Alabama Takes the Torch in the ‘Anti-Woke’ Crusade: Dumps Educational Resources Worth $16K!

The ongoing political theatre around the term “woke” has witnessed its newest act in the state of Alabama. The Alabama Department of Education, in what seems like a knee-jerk reaction to the culture wars, recently demolished $16,500 worth of invaluable training materials. These manuals were designed to provide early education teachers with guidance on addressing matters of systemic racism and LGBTQ families in their classrooms.

The decision was mandated by Alabama’s Republican Governor, Kay Ivey. The irony? These materials were dubbed as being “woke”. This word, which was once an emblem of awareness regarding social injustices, has now been co-opted by conservatives nationwide, making it the latest weapon in their arsenal against progressive public education.

Let’s dig a little deeper. The guidebook, titled “Developmentally Appropriate Practice in Early Childhood Education”, was crafted by the esteemed National Association for the Education of Young Children (NAEYC). It had been endorsed and bought by Barbara Cooper, who, until recently, led the state’s Department of Childhood Education.

Here’s where it gets spicy: a state legislator took issue with the discussions of white privilege, systemic racism, and LGBTQ families present in the guide. When this reached Ivey’s desk, the Governor was quick to jump into action. Even though Cooper, a board member of NAEYC, acknowledged the content’s incongruence with Alabama’s laws, labeling them as “unacceptable”, she was shown the exit door by mid-April.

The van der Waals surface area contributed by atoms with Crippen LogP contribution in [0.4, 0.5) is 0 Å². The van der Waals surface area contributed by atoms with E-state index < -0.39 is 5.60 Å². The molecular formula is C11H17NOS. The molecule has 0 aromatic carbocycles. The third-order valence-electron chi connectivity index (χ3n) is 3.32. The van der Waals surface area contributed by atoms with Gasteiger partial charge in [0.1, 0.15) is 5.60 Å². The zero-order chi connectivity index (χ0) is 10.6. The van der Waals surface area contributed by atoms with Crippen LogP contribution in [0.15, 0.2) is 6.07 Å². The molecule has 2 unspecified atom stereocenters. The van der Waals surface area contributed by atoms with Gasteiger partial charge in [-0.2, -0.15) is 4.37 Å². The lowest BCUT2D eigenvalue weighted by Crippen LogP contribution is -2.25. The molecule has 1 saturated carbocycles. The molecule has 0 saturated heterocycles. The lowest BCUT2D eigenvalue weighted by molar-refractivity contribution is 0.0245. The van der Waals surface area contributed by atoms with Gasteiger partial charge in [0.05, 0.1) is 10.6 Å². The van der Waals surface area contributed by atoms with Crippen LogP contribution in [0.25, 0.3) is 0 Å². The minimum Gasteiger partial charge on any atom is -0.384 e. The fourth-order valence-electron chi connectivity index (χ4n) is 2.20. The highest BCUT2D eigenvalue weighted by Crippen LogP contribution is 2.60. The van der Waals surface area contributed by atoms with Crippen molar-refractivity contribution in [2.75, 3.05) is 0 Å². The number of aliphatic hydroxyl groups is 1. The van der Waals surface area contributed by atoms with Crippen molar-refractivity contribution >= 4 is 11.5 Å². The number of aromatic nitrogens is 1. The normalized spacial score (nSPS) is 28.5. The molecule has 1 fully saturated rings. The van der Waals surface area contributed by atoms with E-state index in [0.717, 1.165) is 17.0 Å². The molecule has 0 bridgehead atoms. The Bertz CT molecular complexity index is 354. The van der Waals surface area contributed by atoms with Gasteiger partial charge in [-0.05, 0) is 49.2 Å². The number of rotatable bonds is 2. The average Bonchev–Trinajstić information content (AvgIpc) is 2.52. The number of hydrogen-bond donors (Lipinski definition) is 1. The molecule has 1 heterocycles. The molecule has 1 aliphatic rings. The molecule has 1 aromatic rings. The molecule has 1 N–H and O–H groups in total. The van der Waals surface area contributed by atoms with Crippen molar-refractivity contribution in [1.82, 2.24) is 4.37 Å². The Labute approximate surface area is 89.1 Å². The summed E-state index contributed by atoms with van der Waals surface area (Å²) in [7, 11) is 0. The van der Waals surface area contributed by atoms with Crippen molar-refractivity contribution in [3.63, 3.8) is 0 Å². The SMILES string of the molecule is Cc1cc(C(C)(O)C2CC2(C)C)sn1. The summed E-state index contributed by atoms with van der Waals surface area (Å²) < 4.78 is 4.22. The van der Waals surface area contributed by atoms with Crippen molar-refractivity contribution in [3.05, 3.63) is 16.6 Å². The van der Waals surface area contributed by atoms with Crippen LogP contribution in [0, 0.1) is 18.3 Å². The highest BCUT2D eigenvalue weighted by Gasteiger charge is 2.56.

Governor Ivey, in a statement dripping with evident political motivation, said, “Woke concepts…that are divisive at the core have no place in Alabama classrooms at any age level.”

The immediate fallout? The training materials met their fate at a recycling plant, the very day after Cooper stepped down. This revelation came to light when a snapshot of the discarded materials surfaced online, later confirmed genuine.

Here’s the catch: NAEYC stressed that these materials were not student-curriculum. They were developed to support teachers in fostering an inclusive classroom environment. “It’s a responsive, educator-developed, educator-informed, and research-based resource…” a NAEYC representative clarified.

NAEYC also expressed their disapproval of Cooper’s removal in a poignant open letter on their site. They reminded us of the countless educators, parents, and policymakers who have risked their careers and lives for the advancement of children and families.

In an era where education should be moving forward, it’s disheartening to see certain states taking regressive steps, all for the sake of political gamesmanship. It’s not just about $16,500 worth of materials; it’s about the message it sends. As readers, voters, and believers in progress, we must remain informed, engaged, and ever-vigilant against such maneuvers. After all, the future of education depends on it.